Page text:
Vision and Countervisions of a Bustling San Jose Professional Sports Team, Landmarks and Parks Will Distinguish Downtown

Editorial Page: 7C

By Tom McEnery


On Wednesday, San Jose Mayor Tom McEnery delivered his annual State of the City Speech. Following are excerpts.

IN 1881, the generations before us knew San Jose as a small town with the spirit of a bustling city. Silicon Valley waited 90 years in the future. Yet thanks to a dreamer and visionary, San Jose stood at the forefront of a new technology. On December 31st, in 1881, James Jerome Owen, publisher of the San Jose Mercury, saw his dream flash into reality. That day marked the inception of San Jose’s electric light tower — San Jose’s beacon of the West.

For the next 34 years that light tower served as the symbol of San Jose.

We first gathered here in 1983 to begin a new year, a new era, a new time for San Jose.

We sought to balance growth. We sought to rebuild downtown — a place that had been murdered in the ’60’s and lay still and lifeless long after. We sought to improve and augment basic city services through solid economic development. We sought to cooperate with our neighbors on matters of regional concern — transportation, green hillsides and clean water. Some of our dreams came true; others still hold promise. But if they are to be fully realized, we must use this occasion as a time for re-commitment.

First, we must recommit to balancing growth in San Jose.

Second, we must recommit to improvements in city services. San Jose will continue to focus on such magnificent things as longer library hours, more police officers, planted flowers and new parks.

An important project we can initiate this year is the creation of Cultural Heritage Gardens throughout the city. San Jose already has a Japanese Friendship Garden. We should begin a program for the rest of the city’s communities.

We should sponsor a city-wide youth conference to discuss issues such as drug abuse, recreation and job opportunities.

Third, we must recommit to San Jose becoming a center of commerce, culture and life. The Children’s Discovery Museum will break ground. The Museum of Art expansion is well under way. The Technology Center is moving ahead. The Guadalupe River Park and San Jose’s future Central Park will create a green and blue belt of trees and water to complement the glass and granite downtown. We must hold fast our commitment to see the completion of these projects.

Fourth, we must recommit to cooperation with our neighbors to improve the transportation network. And, as we look to improve traffic, the city must also continue to find a solution for the slow-moving trains that crawl through central San Jose. A report of the grand jury clearly outlined the problem:

”We have heard complaints against railroad companies relative to making up trains on and over North First Street, the Alameda and other important thoroughfares, and we find that the acts occur many times each day and the same is an intolerable nuisance.”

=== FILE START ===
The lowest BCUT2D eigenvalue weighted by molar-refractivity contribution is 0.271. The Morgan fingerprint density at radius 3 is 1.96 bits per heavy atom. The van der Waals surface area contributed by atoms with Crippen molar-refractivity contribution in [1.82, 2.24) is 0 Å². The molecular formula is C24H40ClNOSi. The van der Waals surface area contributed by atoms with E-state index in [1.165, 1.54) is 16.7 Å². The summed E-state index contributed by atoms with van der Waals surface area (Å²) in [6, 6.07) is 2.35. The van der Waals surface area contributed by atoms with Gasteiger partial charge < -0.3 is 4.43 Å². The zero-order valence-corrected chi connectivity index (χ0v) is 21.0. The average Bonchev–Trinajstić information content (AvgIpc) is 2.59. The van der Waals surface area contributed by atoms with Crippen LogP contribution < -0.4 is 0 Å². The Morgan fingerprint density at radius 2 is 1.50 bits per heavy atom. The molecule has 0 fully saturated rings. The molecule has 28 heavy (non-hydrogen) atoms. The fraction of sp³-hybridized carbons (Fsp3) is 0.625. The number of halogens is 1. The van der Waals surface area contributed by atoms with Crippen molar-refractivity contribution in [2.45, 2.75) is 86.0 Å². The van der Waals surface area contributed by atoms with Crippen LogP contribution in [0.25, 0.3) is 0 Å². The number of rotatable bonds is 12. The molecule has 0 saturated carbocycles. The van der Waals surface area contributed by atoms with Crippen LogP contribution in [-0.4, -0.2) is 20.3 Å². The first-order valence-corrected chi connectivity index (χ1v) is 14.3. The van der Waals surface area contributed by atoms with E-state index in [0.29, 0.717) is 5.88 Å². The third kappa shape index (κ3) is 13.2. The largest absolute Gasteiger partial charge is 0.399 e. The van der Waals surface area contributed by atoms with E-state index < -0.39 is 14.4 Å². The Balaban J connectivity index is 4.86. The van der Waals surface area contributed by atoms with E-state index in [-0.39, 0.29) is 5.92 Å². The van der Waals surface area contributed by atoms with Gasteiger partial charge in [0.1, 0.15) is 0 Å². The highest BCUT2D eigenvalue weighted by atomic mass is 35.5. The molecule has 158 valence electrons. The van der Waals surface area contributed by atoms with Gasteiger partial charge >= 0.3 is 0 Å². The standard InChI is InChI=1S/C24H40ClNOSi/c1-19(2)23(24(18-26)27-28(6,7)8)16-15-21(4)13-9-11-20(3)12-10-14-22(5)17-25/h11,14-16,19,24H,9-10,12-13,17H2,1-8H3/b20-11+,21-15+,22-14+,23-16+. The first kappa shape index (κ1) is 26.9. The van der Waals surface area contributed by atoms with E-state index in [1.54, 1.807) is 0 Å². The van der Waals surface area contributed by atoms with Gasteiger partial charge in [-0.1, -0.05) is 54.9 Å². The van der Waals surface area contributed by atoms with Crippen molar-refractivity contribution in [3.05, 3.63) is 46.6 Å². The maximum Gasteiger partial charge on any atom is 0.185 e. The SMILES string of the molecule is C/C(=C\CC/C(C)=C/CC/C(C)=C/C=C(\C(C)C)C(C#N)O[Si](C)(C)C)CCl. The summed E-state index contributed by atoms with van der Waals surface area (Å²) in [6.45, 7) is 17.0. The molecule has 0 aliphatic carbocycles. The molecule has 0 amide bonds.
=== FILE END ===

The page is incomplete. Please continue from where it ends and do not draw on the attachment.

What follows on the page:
For those of you who missed it, this report was released in November — November 1893. Some things never change. Finally, in 1986, the city began serious discussions with Southern Pacific to re-route the trains from busy city streets. Our efforts will continue.

There are four areas where the city should make new commitments.

First, San Jose should commit to a new tack in improving public safety. It is too much for us to become the victims of a criminal justice system more concerned about jail overcrowding and maintenance than the safety of its communities. We cannot endure the human costs created by the early release of violent felons.

We need “truth in sentencing”; I intend to demand it. Twenty years should mean 20 years.

A second area of new commitment is an expansion and widening of the city’s economic ties. We should seek to augment the ties of our local businesses with those from other regions, particularly those in the Pacific rim.

A third recent commitment should be that an arena will open in San Jose by 1991. It will provide a home for concerts, skating shows, circuses, and numerous community events. And, as sure as light follows night, professional sports will come to this city. We will make a decision on a site this year; construction will follow.

Fourth, as we commit to plans for the future, we must commit to a plan for the past — historic San Jose.

We must restore and recreate. The city should draft a five- year plan for the past. Some landmarks should be rebuilt, from a full reconstruction of the electric light tower, 237 feet high, to the old state house. Sculptures should be commissioned and dedicated to our city’s early pioneers and heroes. Living politicians need not apply.

So, I say, “Imagine. Dream.” For if we reach as far as those who preceded us, then we will surely cast a beacon of light much brighter than any single monument. We will create a dream that illuminates a path for others to follow — one that will light the furthest reaches of our city.

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